It is highly likely to be oversubscribed so if you are interested in attending please sign up as soon as possible.

Click the link below to buy tickets online.

The course is both practical and theoretical with the simple aim that by the end of the course you will take better photographs.

Over the years hundreds of people have attended, enjoyed, and gained from taking part in the course.

We find that people attend for a whole variety of reasons with common reasons being;

  • Stuck in a rut of taking snapshots and wanting to take quality photos instead
  • Buying a dSLR and never taking it off the automatic setting
  • A rekindling of an interest in photography
  • Technique and science of photography
  • Photographic outings
  • Practical assignments

There will be at least 3 outings on weekends in the Walthamstow area.  Additionally each week practical assignments will be set which relate to what has been covered that week in the course.

This practical work is optional and whilst reviewed this is done anonymously.  Many people find this the best aspect of the course as it stretches photographic skills into areas they may not previously have taken.

We find that most people tend to own dSLR cameras but bridge or compact cameras are often owned.  In the Society many people use bridge or compact cameras including competition winners.

The price of the course is only £75 

This includes membership of the Society until September 2020 (worth £70!)

“I did not arrive with any particular preconceptions or specific expectations. Course has been very enjoyable and I am very happy with the content.”

“From my perspective the course has had a nice balance. I have sought to attend on Monday evenings and to participate in the field events.”

“As a novice I have learnt a great deal about photography and camera settings”

“I joined the 2013 Walthamstow Photographic Society Summer School.  Prior to this my photography was limited to trying to get better holiday photos than my friends, and I had never taken the camera off auto.

“At the Summer School I learnt about the different settings on my camera, how to technically take a good photo, how to be creative taking photos, and most importantly from the homework I was encouraged to try photographing a whole range of different subjects pushing me out of my comfort zone.”

“Two years later, thanks to the start given at the Summer School, my photography and confidence has come on in leaps and bounds.”

“I enjoy entering the club competitions and interclub competitions and in 2015 I won the 1 in 100 interclub competition had 6 acceptances for the Southampton International Exhibition.” – Caroline Preece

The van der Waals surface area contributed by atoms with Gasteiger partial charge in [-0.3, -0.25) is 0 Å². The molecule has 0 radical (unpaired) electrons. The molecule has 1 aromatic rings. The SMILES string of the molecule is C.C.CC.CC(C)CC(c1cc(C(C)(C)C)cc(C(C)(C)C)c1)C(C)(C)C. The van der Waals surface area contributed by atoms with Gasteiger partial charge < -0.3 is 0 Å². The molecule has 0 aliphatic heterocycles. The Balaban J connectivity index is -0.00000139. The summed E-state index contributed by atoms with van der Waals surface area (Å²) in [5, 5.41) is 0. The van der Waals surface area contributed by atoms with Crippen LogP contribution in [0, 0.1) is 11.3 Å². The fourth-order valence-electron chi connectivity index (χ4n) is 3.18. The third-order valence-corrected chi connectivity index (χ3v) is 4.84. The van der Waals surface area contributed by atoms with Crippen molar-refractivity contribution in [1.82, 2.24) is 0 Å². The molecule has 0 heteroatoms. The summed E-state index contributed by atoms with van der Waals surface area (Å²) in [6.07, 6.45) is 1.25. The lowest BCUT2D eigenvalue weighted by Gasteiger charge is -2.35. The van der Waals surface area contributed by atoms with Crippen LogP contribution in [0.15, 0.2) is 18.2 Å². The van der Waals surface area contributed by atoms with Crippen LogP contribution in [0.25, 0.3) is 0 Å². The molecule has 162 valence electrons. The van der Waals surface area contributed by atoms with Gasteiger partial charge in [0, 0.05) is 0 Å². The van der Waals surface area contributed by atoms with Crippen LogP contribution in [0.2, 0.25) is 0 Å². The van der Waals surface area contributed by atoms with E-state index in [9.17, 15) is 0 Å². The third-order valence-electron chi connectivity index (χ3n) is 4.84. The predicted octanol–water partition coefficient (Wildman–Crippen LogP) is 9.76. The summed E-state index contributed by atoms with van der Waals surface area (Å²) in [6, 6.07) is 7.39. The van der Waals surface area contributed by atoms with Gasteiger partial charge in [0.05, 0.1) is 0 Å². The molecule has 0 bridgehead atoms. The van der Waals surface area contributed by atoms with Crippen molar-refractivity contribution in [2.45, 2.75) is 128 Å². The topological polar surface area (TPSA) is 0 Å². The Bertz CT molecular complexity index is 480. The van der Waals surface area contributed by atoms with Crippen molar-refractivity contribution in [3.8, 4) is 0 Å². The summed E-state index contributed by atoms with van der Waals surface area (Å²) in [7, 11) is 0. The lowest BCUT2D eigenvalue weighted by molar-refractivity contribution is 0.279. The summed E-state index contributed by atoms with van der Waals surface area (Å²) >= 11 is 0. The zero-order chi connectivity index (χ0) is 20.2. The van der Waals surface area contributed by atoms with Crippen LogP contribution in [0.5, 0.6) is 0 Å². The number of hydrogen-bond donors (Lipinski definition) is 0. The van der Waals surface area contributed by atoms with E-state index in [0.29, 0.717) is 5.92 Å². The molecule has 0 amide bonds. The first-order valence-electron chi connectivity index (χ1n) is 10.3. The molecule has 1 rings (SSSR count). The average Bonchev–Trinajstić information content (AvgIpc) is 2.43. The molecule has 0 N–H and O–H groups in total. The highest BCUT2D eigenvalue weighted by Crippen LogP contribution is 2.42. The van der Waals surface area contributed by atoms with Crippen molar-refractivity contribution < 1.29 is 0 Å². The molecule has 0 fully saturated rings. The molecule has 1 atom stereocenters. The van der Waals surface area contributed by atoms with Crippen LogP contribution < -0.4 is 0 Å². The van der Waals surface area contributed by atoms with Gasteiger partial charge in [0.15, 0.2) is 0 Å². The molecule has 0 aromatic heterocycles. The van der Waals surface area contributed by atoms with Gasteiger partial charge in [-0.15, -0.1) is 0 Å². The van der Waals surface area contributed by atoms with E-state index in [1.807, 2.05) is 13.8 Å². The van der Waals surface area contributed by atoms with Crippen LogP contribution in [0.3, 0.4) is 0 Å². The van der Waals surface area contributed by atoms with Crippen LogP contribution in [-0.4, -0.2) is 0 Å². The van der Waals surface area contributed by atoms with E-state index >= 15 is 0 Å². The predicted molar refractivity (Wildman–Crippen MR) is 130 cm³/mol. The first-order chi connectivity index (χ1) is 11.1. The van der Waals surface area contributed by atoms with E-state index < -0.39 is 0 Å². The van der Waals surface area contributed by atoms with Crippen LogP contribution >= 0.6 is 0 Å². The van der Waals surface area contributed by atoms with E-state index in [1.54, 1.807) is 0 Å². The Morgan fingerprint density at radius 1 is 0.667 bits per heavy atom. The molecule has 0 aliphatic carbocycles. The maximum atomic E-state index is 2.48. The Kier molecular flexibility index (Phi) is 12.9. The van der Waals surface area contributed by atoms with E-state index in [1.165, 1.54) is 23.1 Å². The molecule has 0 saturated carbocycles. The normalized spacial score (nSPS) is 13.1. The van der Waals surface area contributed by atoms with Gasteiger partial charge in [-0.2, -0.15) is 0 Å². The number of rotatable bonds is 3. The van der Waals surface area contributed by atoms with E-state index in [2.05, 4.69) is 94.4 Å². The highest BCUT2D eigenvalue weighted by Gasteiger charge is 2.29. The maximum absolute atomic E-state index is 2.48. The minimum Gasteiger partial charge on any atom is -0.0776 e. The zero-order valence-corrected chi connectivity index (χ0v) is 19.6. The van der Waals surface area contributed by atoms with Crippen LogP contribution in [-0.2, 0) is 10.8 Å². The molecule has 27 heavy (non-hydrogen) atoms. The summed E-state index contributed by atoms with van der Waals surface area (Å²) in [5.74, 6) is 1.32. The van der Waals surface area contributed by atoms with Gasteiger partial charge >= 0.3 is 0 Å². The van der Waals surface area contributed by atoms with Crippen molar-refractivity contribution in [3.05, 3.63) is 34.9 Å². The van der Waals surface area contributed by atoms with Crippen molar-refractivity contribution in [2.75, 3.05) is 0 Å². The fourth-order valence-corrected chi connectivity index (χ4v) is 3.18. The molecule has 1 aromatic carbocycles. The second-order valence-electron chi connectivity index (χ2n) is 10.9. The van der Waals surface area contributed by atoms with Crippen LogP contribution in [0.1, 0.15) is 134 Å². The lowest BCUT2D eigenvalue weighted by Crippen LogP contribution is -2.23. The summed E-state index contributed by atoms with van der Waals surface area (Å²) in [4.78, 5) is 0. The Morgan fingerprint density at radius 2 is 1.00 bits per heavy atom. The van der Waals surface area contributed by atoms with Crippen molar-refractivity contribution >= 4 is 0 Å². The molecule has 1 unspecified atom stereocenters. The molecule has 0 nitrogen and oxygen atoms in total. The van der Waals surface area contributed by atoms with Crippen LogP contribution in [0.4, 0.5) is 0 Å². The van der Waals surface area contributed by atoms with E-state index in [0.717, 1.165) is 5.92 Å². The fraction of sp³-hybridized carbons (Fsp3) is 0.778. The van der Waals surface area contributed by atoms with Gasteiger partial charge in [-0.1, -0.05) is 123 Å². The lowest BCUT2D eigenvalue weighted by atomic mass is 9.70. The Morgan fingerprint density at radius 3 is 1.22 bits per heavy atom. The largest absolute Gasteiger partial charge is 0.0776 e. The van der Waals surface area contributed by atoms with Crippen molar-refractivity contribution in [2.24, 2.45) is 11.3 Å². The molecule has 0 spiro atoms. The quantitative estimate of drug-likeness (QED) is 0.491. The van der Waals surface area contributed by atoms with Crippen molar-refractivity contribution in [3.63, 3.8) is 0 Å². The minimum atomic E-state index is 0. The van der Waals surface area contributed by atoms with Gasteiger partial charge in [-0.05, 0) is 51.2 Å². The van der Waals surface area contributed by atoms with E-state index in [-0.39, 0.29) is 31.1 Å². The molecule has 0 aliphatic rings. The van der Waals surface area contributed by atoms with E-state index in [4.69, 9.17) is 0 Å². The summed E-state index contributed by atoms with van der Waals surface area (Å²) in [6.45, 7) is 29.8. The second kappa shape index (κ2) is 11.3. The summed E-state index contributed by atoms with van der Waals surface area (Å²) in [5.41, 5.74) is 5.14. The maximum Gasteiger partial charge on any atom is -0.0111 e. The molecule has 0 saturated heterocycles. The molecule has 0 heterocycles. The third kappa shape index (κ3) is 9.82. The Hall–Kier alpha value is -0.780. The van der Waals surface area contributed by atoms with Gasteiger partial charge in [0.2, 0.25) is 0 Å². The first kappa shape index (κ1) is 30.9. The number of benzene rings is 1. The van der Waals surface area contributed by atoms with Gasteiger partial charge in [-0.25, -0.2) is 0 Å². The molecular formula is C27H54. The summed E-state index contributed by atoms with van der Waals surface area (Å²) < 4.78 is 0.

Previous attendees have came from Walthamstow, Leyton, Leytonstone, South Woodford, Woodford, Wanstead, & Chingford.

Understanding your camera

Understanding all the knobs, buttons and symbols on your camera and what menu items mean.

    • How to use the Shutter Speed to get the correct exposure or use it to create creative images.
    • How using different Apertures impacts on what is in sharp focus in your images and how to use this Depth of Field for creative image making.
    • Understanding the Aperture/shutter speed relationship.
    • How to Focus and the different in-camera focusing modes available.
    • How to use ISO to cope with different lighting and photography conditions and for creative image making.
    • How to expose images correctly using all the above to improve your images and how to utilise this for creative effect.
    • How to use your camera’s light meter and the various options for in-camera light metering.
    • How to hold a camera and various ways of supporting one for different photographic tasks.
    • Holding the camera – low shutter speeds, technique for different lenses.
    • Exposure modes and what they are best for.
    • What lenses to use for what tasks and understanding focal lengths.
    • How to look after your equipment.
Composition

Understand the different rules that can help improve the composition of an image

  • Rule of thirds
  • Keeping horizons straight
  • Using other aids such as framing, lead in lines etc to improve your image
  • Understand what format to use;  landscape, portrait, square, letterbox, panorama
  • Understanding how your position impacts on the final feel of the image
  • Knowing when to break the ‘rules’
Coping with changing environments
  • Moving objects.
  • Panning.
  • Difficult conditions
Digital files - editing, storage & printing

Managing your images digitally.

  • Moving your images from camera or card to computer
  • Understanding workflow and adopting a workflow model that works for you
  • File management including filing structure, tagging, naming and cataloguing images
  • Looking at software options;  free, hobbyist and professional
  • Preparing your images for printing or other media
  • Presenting your images
Portrait photography

A overview on Portrait photography from a professional portrait photographers point of view.

Image editing

Digital Processing and image adjustment.

Basic adjustments in Windows or Mac Photos:

      • Levels.
      • Shadows and Highlights.
      • Brightness and Contrast.
      • Straightening.
      • Cropping.
      • Cloning.
      • Red Eye Elimination.
      • Resizing images.
      • Sharpening.
Lighting - indoor/outdoor
  • Understanding lighting and the effect it has on your final image.
  • How the quality of light changes though the day.
  • How different conditions may cause a Colour shifts and how to rectify this.
  • Working in adverse weather conditions that change the quality of light.
  • Reflectors.
  • Flash / Fill in Flash.
  • Common lighting set-ups
Additional subjects
  • London Photography
  • Wildlife Photography
  • Close-up photography
  • Night Photography
  • Black and White Photography